The trip is modeled after an Iowa bike tour, sponsored by the Des Moines Register and known by its acronymn RAGBRAI (Register's Annual Great Bicycle Ride Across Iowa). The 495-mile RAGBRAI, now in its 18th year, was run last month. The three-year-old, 300-mile "Bike Virginia" was in June.
The Maryland cyclists pay a $110 fee, which includes camping space, shower facilities, first aid and daily transportation of cyclists' gear in a van called a "sag wagon," which will also transport tired cyclists. Cyclists also receive tour books, T-shirts and free entertainment at each site. Dinner and breakfast are provided to them along the way.
The cyclists are being entertained by marching bands, fire eaters and a country rock band, "Bird Dog and the Road Kings." They will be able to swim in a quarry, see the presidential "Air Force One," boat through Patuxent Park and tour historic Havre de Grace and the Merkle Wildlife Preserve.
But for most cyclists, the natural entertainment of Maryland scenery was the main attraction.
"It seems like a nice way to see the state," said Daniel O'Brien, of Ellicott City.
An assistant attorney general for the Maryland Department of Health and Mental Hygiene, O'Brien travels the state for his job to visit clinics and hospitals, but he usually views the scenery through the windshield of his car.
"I'm really looking forward to the part coming from Frederick into Columbia -- it's still a gorgeous area," said O'Brien, 38.
"I think the part around St. Mary's City will be pretty, too," he said, "more rolling than a lot of the Eastern Shore, but with a lot of water."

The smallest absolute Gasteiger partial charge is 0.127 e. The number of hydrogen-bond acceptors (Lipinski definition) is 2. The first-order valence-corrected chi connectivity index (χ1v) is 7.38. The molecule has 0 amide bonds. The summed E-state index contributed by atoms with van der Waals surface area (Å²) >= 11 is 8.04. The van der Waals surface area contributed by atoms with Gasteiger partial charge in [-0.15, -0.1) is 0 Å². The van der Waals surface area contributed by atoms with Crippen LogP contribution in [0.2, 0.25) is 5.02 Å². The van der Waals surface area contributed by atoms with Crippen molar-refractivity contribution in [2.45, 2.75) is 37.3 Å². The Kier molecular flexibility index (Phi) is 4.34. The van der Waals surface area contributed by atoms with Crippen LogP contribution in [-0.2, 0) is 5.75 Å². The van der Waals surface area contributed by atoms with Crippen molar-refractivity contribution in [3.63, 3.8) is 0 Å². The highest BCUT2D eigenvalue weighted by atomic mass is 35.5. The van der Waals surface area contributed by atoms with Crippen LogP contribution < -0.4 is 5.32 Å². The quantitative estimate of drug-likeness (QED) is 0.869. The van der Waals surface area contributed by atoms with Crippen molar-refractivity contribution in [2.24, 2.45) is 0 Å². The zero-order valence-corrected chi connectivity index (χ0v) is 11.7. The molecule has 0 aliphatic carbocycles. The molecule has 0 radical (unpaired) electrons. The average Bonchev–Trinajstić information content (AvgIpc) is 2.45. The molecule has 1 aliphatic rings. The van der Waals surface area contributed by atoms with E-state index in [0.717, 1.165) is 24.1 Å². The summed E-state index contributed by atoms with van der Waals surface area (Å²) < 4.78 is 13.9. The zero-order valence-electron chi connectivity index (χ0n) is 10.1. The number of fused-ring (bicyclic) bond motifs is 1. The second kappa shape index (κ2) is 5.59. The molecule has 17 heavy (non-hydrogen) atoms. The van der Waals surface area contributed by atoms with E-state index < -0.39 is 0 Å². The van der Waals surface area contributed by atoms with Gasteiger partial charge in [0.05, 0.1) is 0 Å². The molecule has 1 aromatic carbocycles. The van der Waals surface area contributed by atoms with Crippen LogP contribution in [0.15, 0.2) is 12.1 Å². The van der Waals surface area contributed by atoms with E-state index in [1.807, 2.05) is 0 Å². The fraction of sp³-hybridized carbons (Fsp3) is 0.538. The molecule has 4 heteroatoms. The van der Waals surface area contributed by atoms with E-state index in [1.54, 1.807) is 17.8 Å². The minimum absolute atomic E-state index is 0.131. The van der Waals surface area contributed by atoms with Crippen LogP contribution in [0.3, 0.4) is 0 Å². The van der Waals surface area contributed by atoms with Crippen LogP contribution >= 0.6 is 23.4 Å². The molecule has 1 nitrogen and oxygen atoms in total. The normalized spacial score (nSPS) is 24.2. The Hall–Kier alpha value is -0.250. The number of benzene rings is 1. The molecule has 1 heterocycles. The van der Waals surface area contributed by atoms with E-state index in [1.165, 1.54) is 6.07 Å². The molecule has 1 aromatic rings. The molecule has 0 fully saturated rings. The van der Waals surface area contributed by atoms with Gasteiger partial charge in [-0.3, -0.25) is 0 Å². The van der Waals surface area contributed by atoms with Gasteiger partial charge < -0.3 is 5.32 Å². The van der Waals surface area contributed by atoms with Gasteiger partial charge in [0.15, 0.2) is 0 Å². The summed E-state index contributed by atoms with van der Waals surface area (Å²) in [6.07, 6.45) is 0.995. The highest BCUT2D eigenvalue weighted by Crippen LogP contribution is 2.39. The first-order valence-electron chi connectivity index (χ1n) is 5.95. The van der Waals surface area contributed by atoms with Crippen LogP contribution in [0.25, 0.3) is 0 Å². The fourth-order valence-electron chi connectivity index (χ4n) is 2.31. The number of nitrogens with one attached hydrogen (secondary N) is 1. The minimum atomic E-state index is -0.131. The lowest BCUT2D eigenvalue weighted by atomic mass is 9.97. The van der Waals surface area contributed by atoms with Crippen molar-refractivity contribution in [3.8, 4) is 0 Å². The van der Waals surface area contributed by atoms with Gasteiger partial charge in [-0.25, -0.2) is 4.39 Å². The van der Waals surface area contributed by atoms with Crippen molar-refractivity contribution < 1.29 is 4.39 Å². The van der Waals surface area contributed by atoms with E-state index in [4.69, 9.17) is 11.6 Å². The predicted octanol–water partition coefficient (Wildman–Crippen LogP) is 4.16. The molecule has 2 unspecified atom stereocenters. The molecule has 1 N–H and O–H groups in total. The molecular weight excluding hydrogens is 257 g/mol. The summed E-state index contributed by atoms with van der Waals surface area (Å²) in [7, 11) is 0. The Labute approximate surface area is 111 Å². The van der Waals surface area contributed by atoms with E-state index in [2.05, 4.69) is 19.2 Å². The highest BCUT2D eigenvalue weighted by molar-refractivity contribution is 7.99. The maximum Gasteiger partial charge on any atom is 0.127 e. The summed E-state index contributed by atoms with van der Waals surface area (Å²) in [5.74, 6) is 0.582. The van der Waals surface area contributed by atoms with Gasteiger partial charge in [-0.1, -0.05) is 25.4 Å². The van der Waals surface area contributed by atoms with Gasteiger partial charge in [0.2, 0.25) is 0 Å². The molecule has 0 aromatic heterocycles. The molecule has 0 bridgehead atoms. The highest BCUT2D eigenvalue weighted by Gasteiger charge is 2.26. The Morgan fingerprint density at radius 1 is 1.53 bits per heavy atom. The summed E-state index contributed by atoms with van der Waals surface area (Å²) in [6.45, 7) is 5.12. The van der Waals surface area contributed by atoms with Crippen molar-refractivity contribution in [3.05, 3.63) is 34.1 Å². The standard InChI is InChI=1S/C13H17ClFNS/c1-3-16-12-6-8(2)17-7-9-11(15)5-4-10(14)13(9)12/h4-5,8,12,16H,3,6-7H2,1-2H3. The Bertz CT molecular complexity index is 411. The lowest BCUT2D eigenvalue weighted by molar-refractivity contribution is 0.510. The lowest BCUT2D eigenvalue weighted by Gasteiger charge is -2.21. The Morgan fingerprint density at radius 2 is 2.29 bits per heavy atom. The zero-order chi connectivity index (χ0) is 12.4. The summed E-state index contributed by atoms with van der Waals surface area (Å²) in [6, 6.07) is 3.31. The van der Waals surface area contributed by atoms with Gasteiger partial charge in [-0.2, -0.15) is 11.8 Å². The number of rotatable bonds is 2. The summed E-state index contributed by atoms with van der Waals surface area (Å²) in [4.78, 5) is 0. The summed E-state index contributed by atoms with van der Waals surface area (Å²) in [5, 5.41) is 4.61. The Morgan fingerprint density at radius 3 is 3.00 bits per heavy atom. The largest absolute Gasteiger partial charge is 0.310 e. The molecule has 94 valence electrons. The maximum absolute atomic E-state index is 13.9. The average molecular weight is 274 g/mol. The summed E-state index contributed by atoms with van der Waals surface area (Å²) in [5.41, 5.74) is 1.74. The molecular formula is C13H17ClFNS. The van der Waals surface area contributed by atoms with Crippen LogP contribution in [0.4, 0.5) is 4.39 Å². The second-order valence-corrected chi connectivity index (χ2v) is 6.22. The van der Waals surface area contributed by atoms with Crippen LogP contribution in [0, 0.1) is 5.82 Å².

Fuchs, as well, is looking forward to the southern Maryland portion of the trip: "I like the idea of going through tobacco fields."
On the eve of the tour, several were worried about whether their training had been adequate.
"The recommendation is, you're supposed to have been regularly going 60 miles in a day in training; I've done that once this summer," said O'Brien, who worried that his younger brother Bill "is going to whip me bad."
Humphries-Russ, who is in a graduate program in opera performance at the University of Maryland College Park, was headed for a last minute checkup at a chiropractor's office.
She was a little worried about her bike, as well. She'll be riding a bicycle her husband won in an incentive contest at work -- a Huffy mountain bike, the squatty, rugged type designed to climb hills and rugged terrain.
"We've adjusted it, so it doesn't have those heavy tires" she said, "but there's nothing we can do about the handle bars," which stick straight out in a "T" shape, rather than curving down for a cyclist in a racing tuck.
Humphries-Russ has been training hard, logging 120 miles per week, trying to go 55 miles a shot occasionally, to improve her cardio-vascular capacity.
"I've seen how my heart goes; I did an audition recently for dinner theater and, wow, who needs aerobics?"
She has tried to persuade her busy husband to accompany her, but he didn't feel he'd had enough time to train, she said.
"I told him, 'Come on, if you can do 15 miles you can do 50,' " she said. "But he didn't buy it."